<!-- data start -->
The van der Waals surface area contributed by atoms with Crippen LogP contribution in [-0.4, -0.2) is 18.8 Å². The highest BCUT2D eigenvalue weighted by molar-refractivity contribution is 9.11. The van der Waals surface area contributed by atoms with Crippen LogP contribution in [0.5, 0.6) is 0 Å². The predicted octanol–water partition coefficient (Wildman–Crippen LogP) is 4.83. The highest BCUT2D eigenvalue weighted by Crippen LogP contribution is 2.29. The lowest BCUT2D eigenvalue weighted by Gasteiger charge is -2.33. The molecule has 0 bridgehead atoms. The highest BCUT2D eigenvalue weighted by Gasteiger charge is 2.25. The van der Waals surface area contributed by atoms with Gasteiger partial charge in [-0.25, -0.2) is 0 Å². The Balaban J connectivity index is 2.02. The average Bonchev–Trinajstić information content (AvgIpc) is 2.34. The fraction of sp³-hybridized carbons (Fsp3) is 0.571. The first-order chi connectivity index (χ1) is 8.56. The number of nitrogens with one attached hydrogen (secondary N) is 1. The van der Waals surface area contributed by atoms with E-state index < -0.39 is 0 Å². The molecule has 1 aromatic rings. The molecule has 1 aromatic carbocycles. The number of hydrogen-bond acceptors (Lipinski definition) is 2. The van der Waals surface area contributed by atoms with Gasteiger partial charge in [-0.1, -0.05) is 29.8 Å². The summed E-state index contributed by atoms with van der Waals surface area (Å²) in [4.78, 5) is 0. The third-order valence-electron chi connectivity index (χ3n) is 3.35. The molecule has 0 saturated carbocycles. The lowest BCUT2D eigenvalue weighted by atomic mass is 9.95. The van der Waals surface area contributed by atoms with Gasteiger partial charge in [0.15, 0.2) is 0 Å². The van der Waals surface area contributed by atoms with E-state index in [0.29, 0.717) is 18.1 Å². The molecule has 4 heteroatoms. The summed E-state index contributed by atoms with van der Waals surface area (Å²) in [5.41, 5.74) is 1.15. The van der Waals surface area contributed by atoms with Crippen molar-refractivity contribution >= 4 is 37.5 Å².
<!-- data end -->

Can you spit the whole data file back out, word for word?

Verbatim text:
The van der Waals surface area contributed by atoms with Crippen LogP contribution in [-0.4, -0.2) is 18.8 Å². The highest BCUT2D eigenvalue weighted by molar-refractivity contribution is 9.11. The van der Waals surface area contributed by atoms with Crippen LogP contribution in [0.5, 0.6) is 0 Å². The predicted octanol–water partition coefficient (Wildman–Crippen LogP) is 4.83. The highest BCUT2D eigenvalue weighted by Crippen LogP contribution is 2.29. The lowest BCUT2D eigenvalue weighted by Gasteiger charge is -2.33. The molecule has 0 bridgehead atoms. The highest BCUT2D eigenvalue weighted by Gasteiger charge is 2.25. The van der Waals surface area contributed by atoms with Gasteiger partial charge in [-0.25, -0.2) is 0 Å². The Balaban J connectivity index is 2.02. The average Bonchev–Trinajstić information content (AvgIpc) is 2.34. The fraction of sp³-hybridized carbons (Fsp3) is 0.571. The first-order chi connectivity index (χ1) is 8.56. The number of nitrogens with one attached hydrogen (secondary N) is 1. The van der Waals surface area contributed by atoms with E-state index < -0.39 is 0 Å². The molecule has 1 aromatic rings. The molecule has 1 aromatic carbocycles. The number of hydrogen-bond acceptors (Lipinski definition) is 2. The van der Waals surface area contributed by atoms with Gasteiger partial charge in [-0.1, -0.05) is 29.8 Å². The summed E-state index contributed by atoms with van der Waals surface area (Å²) in [4.78, 5) is 0. The third-order valence-electron chi connectivity index (χ3n) is 3.35. The molecule has 0 saturated carbocycles. The lowest BCUT2D eigenvalue weighted by atomic mass is 9.95. The van der Waals surface area contributed by atoms with Gasteiger partial charge in [0.15, 0.2) is 0 Å². The van der Waals surface area contributed by atoms with E-state index in [0.29, 0.717) is 18.1 Å². The molecule has 4 heteroatoms. The summed E-state index contributed by atoms with van der Waals surface area (Å²) in [5.41, 5.74) is 1.15. The van der Waals surface area contributed by atoms with Crippen molar-refractivity contribution >= 4 is 37.5 Å².